This legislation, which was transposed to Portugal the European Directive establishing the European Electronic Communications law (ECC), strengthens the consumer protection regime, such as contract duration and termination, information requirements on contracts, publication of information; quality of available internet access and interpersonal communications services, change of provider, etc.
However, this directive gives Member States the freedom to maintain or introduce to their national law the measures that they find necessary, especially if they protect the consumers in order to better them.
Thus, DECO, who in due time communicated its concerns on this matter to all Parliamentary Groups and to the Electronic Communications Working Group of the Portuguese Parliament, stated that despite having seen some of its claims accepted, regrets that some measures that the association considered absolutely critical were not included in national legislation.
For example, DECO mentions the lack of fair rules for the calculation of the compensation to be paid by the consumer in case of early termination in the contract, during the contract subscription.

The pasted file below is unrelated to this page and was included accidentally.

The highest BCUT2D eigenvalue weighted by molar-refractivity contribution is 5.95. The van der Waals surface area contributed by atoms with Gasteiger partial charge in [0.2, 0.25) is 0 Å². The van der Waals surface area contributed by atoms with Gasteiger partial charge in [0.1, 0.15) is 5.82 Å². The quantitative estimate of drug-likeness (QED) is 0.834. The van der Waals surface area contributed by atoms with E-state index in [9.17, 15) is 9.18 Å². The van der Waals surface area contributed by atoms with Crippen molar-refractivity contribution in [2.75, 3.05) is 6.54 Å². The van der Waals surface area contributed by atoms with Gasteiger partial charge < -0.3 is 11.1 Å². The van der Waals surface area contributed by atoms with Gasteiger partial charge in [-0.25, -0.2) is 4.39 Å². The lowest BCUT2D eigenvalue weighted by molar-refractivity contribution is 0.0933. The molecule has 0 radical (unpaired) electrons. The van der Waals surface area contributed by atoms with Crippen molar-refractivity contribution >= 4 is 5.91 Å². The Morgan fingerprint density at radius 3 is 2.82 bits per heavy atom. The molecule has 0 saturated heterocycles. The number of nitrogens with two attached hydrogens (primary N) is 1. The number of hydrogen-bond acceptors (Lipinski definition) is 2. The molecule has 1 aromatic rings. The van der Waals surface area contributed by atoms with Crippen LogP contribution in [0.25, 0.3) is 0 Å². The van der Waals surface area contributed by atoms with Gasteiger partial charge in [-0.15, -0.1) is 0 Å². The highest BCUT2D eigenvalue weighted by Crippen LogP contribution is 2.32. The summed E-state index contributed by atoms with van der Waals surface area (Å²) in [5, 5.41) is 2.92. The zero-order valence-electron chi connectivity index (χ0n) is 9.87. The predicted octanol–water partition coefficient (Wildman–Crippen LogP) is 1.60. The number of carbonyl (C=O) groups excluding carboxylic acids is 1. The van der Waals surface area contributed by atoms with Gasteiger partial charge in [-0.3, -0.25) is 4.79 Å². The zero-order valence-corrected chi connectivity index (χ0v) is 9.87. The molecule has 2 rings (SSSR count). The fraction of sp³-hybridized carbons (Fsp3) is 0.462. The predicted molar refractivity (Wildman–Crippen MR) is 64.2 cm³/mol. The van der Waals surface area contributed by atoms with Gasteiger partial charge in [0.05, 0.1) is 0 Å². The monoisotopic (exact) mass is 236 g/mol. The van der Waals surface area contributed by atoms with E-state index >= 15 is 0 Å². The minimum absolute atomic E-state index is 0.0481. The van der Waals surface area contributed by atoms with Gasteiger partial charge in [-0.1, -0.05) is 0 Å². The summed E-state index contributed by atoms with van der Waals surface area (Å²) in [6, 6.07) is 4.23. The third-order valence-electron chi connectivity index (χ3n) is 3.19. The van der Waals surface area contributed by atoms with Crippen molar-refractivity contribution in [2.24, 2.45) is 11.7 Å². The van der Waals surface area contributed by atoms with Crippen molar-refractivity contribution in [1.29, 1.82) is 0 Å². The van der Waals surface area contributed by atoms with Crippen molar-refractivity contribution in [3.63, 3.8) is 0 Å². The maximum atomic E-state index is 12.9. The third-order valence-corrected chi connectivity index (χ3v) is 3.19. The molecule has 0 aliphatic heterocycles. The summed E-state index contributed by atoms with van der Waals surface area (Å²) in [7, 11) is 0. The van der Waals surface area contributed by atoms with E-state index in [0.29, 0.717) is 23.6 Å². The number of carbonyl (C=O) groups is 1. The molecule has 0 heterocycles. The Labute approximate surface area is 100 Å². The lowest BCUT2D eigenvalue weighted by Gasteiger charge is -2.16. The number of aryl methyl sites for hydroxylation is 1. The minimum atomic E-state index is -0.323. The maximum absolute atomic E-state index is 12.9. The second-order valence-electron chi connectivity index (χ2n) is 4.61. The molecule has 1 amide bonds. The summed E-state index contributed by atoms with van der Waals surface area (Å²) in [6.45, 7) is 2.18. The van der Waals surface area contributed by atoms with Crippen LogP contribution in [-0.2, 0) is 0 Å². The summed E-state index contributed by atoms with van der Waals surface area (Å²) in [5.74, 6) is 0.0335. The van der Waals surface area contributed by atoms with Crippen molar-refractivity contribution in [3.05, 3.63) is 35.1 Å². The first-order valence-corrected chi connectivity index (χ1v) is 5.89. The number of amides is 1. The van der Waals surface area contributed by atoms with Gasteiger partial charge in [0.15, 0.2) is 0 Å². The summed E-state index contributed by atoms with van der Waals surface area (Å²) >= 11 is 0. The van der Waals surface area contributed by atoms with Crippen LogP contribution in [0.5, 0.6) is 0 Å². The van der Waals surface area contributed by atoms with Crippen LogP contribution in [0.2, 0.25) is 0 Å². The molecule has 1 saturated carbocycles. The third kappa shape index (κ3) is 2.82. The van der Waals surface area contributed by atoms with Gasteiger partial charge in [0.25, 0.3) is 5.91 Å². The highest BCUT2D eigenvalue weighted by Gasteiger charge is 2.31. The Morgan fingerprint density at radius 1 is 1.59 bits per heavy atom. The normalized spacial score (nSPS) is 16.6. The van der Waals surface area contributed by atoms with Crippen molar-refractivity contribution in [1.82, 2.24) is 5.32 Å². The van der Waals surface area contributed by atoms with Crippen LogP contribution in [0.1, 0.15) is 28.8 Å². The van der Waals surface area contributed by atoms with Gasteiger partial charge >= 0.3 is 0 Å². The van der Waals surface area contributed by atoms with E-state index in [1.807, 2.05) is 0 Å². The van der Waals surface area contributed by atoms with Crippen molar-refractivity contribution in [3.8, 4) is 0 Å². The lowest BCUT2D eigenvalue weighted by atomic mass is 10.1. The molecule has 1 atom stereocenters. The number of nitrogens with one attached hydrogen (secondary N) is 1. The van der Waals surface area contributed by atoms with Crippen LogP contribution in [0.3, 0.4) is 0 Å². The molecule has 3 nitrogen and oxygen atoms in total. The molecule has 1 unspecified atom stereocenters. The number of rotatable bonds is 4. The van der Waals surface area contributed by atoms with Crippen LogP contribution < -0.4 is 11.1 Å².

Moreover, the association notes that it is not alone in this battle “for a more competitive, transparent national electronic communications sector that does not ignore consumer rights for the exclusive benefit of internet operators”. In fact, AdC has already shared similar concerns.
The opinion from the Competition Authority (AdC) or ANACOM should be taken into account, DECO said. AdC considers it essential to change the current rules regarding the subscription of contracts on the Internet, making consumers freer in their choice.
Also adding “we can’t ignore the serious problems of competition in the sector, where only three operators hold more than 90 percent of the market, where there are very serious obstacles to mobility between operators, where there are indications of concerted practices and where we can see that internet prices in Portugal rose by 6.5 percent between the end of 2009 and December 2020, in contrast to the European Union average, where they fell by 10.8 percent over the same period”, they said.
Consumers have the right to change internet providers but not in Portugal where you are held hostage to those internet providers. It is unacceptable that companies such as MEO will not accept that people sometimes must end their contracts before the 2 years are completed.
By K from Other on 07 Sep 2022, 20:14